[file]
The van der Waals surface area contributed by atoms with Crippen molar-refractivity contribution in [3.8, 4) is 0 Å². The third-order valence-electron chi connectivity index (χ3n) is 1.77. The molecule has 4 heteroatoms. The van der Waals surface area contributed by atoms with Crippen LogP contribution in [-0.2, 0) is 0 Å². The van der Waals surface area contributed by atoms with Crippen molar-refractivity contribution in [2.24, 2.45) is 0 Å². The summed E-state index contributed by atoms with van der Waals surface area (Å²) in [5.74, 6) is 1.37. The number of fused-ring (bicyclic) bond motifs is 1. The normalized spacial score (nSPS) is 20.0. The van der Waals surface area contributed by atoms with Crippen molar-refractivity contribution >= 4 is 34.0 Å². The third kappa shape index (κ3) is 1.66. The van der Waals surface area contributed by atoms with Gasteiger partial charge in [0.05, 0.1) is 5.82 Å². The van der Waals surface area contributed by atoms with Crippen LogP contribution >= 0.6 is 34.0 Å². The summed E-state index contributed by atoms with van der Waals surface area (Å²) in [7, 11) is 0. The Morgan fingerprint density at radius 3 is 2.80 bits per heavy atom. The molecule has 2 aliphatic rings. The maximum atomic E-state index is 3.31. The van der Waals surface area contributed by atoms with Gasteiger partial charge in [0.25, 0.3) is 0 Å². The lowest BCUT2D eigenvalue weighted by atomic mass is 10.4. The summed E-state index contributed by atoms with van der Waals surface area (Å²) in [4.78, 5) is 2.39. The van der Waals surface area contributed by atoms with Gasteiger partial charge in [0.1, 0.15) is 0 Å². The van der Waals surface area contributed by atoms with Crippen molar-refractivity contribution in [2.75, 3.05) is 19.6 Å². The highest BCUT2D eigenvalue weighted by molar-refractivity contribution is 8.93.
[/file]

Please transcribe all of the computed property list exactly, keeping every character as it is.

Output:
The van der Waals surface area contributed by atoms with Crippen molar-refractivity contribution in [3.8, 4) is 0 Å². The third-order valence-electron chi connectivity index (χ3n) is 1.77. The molecule has 4 heteroatoms. The van der Waals surface area contributed by atoms with Crippen LogP contribution in [-0.2, 0) is 0 Å². The van der Waals surface area contributed by atoms with Crippen molar-refractivity contribution in [2.24, 2.45) is 0 Å². The summed E-state index contributed by atoms with van der Waals surface area (Å²) in [5.74, 6) is 1.37. The number of fused-ring (bicyclic) bond motifs is 1. The normalized spacial score (nSPS) is 20.0. The van der Waals surface area contributed by atoms with Crippen molar-refractivity contribution >= 4 is 34.0 Å². The third kappa shape index (κ3) is 1.66. The van der Waals surface area contributed by atoms with Gasteiger partial charge in [0.05, 0.1) is 5.82 Å². The van der Waals surface area contributed by atoms with Crippen LogP contribution >= 0.6 is 34.0 Å². The summed E-state index contributed by atoms with van der Waals surface area (Å²) in [7, 11) is 0. The Morgan fingerprint density at radius 3 is 2.80 bits per heavy atom. The molecule has 2 aliphatic rings. The maximum atomic E-state index is 3.31. The van der Waals surface area contributed by atoms with Gasteiger partial charge in [0.25, 0.3) is 0 Å². The lowest BCUT2D eigenvalue weighted by atomic mass is 10.4. The summed E-state index contributed by atoms with van der Waals surface area (Å²) in [4.78, 5) is 2.39. The van der Waals surface area contributed by atoms with Gasteiger partial charge in [0.1, 0.15) is 0 Å². The van der Waals surface area contributed by atoms with Crippen molar-refractivity contribution in [2.75, 3.05) is 19.6 Å². The highest BCUT2D eigenvalue weighted by molar-refractivity contribution is 8.93.